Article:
TV Review: DOCTOR WHO Series 7, Episode 8 'Cold War'

PrintE-mail Written by J. R. Southall

* Warning: Spoilers Ahead *

Ever since The Unquiet Dead back in 2005, we’ve been waiting for a Mark Gatiss-scripted episode to pay off on that early promise, and regrettably Cold War isn’t it. What it is, however – and fortunately – is perhaps Gatiss’ most entertaining episode of Doctor Who to date, and an homage to 1967 and Matt Smith’s favourite predecessor, the second Doctor, with a deal of Alien3 thrown in for good measure.

Cold War suffers from all of the usual problems that can be associated with any other of Gatiss’ scripts, with the further complication of being almost an out-and-out remake of that other story from Christopher Eccleston’s Series One, Dalek; far more so, even, than Night Terrors was a remake of Fear Her. There’s a golden rule of the remake, Mr Gatiss, and that is that you only rework something that wasn’t very good to begin with, in order to improve upon the original. Remaking something as well thought of as Robert Shearman’s story is only going to result in unfavourable comparisons.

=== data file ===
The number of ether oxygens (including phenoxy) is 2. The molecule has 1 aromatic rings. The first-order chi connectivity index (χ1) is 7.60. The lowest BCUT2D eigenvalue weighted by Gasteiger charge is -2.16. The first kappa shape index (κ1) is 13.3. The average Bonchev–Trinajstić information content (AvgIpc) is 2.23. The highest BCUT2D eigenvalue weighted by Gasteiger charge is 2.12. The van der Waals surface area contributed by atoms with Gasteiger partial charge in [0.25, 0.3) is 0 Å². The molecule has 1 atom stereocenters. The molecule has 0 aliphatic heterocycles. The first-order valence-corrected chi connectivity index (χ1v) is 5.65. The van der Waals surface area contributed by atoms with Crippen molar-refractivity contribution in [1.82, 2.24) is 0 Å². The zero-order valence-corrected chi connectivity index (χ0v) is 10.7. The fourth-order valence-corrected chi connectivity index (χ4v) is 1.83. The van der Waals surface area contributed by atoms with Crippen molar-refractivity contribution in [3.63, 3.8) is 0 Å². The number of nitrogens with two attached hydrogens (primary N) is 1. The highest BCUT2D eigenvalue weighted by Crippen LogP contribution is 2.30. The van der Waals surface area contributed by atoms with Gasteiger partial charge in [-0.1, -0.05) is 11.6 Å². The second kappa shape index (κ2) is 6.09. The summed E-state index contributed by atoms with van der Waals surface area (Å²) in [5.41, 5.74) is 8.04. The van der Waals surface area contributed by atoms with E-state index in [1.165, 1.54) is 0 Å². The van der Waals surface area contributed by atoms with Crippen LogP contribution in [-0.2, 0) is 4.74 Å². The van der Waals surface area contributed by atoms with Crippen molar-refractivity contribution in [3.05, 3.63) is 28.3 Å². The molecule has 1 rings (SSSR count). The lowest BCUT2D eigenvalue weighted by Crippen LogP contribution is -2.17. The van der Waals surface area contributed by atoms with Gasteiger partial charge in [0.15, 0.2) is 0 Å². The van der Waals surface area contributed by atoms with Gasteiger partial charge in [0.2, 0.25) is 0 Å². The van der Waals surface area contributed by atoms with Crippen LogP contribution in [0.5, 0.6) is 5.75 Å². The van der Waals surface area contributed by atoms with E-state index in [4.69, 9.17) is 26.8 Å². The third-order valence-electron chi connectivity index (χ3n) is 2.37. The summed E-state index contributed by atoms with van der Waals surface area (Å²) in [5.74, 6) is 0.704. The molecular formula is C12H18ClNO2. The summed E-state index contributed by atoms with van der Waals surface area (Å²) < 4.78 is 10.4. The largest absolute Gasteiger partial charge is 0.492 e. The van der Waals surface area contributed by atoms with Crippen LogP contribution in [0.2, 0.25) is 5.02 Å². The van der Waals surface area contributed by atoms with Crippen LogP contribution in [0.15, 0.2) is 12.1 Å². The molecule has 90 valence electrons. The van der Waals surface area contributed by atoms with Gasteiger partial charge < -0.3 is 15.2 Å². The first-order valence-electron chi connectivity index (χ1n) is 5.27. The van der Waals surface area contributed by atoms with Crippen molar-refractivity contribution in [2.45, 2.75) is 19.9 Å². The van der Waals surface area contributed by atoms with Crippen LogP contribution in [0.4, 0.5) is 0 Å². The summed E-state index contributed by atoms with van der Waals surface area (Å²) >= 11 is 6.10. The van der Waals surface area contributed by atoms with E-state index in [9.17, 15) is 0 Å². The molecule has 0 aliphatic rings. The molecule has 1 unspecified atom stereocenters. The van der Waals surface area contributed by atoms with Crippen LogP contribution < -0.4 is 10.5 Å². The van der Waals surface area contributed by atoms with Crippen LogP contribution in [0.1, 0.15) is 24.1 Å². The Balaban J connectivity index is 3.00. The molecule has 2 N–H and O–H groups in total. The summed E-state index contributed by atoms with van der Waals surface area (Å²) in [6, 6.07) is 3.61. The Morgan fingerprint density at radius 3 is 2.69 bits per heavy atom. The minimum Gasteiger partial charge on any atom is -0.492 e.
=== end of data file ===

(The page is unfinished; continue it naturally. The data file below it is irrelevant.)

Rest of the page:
A lone example of a feared alien race, trapped in an isolated environment, soon to be freed after a one-on-one encounter with the Doctor’s companion? Check. A scene involving water and electricity that provides a “shock” for the viewer? Check. Important information gathered at a remove via an intercommunications link? Check. The surprising reveal of what’s inside the alien’s armour? Check. A resolution that relies less on solving the problem or defeating the alien menace than it does on the alien in question (or his Mothership, as it turns out) stepping back to allow humanity its survival? Check, check and check again. The big difference here is in the camerawork; while Joe Ahearne, the director of Dalek, prefers long-lenses and static cameras, Douglas Mackinnon (previously of The Power of Three and Series Four’s Sontaran two-parter) is far more kinetic in his approach, which when you add it to the natural claustrophobia of the submarine set, at least makes of Cold War an episode where you can feel the danger, even if the tension is rather dissipated by the quirks of Gatiss’ dialogue and characterisation.